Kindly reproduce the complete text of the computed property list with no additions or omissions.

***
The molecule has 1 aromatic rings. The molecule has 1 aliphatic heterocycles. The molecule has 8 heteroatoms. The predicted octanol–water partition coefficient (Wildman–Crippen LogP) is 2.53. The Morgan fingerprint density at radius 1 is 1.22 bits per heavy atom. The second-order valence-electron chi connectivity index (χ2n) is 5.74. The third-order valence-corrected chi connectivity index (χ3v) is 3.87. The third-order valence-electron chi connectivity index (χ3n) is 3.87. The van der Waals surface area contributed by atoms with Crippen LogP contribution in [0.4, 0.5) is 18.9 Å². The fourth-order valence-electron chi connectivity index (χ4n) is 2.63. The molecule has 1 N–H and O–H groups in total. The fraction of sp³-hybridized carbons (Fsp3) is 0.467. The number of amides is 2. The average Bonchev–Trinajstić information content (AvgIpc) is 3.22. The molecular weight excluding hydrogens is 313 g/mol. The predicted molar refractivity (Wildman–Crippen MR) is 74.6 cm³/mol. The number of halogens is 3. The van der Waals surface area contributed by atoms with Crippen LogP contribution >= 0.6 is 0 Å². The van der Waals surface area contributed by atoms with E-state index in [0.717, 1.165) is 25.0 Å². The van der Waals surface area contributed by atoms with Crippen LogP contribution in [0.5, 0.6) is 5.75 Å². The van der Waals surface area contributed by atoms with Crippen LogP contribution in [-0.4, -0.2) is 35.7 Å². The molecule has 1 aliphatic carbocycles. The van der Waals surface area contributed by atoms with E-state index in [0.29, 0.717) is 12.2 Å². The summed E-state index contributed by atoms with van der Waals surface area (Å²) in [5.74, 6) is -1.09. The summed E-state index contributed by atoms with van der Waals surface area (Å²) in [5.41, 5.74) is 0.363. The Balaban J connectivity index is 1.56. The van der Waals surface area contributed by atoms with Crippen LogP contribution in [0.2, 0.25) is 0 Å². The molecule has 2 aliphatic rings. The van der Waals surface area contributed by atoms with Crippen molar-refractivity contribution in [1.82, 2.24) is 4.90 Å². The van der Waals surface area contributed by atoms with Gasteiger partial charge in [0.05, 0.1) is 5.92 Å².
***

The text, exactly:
The molecule has 1 aromatic rings. The molecule has 1 aliphatic heterocycles. The molecule has 8 heteroatoms. The predicted octanol–water partition coefficient (Wildman–Crippen LogP) is 2.53. The Morgan fingerprint density at radius 1 is 1.22 bits per heavy atom. The second-order valence-electron chi connectivity index (χ2n) is 5.74. The third-order valence-corrected chi connectivity index (χ3v) is 3.87. The third-order valence-electron chi connectivity index (χ3n) is 3.87. The van der Waals surface area contributed by atoms with Crippen LogP contribution in [0.4, 0.5) is 18.9 Å². The fourth-order valence-electron chi connectivity index (χ4n) is 2.63. The molecule has 1 N–H and O–H groups in total. The fraction of sp³-hybridized carbons (Fsp3) is 0.467. The number of amides is 2. The average Bonchev–Trinajstić information content (AvgIpc) is 3.22. The molecular weight excluding hydrogens is 313 g/mol. The predicted molar refractivity (Wildman–Crippen MR) is 74.6 cm³/mol. The number of halogens is 3. The van der Waals surface area contributed by atoms with Crippen LogP contribution >= 0.6 is 0 Å². The van der Waals surface area contributed by atoms with E-state index in [0.717, 1.165) is 25.0 Å². The van der Waals surface area contributed by atoms with Crippen LogP contribution in [0.5, 0.6) is 5.75 Å². The van der Waals surface area contributed by atoms with Crippen LogP contribution in [-0.4, -0.2) is 35.7 Å². The molecule has 1 aliphatic carbocycles. The van der Waals surface area contributed by atoms with E-state index in [0.29, 0.717) is 12.2 Å². The summed E-state index contributed by atoms with van der Waals surface area (Å²) in [5.74, 6) is -1.09. The summed E-state index contributed by atoms with van der Waals surface area (Å²) in [5.41, 5.74) is 0.363. The Balaban J connectivity index is 1.56. The van der Waals surface area contributed by atoms with Crippen LogP contribution in [0.2, 0.25) is 0 Å². The molecule has 2 aliphatic rings. The van der Waals surface area contributed by atoms with Crippen molar-refractivity contribution in [1.82, 2.24) is 4.90 Å². The van der Waals surface area contributed by atoms with Gasteiger partial charge in [0.05, 0.1) is 5.92 Å².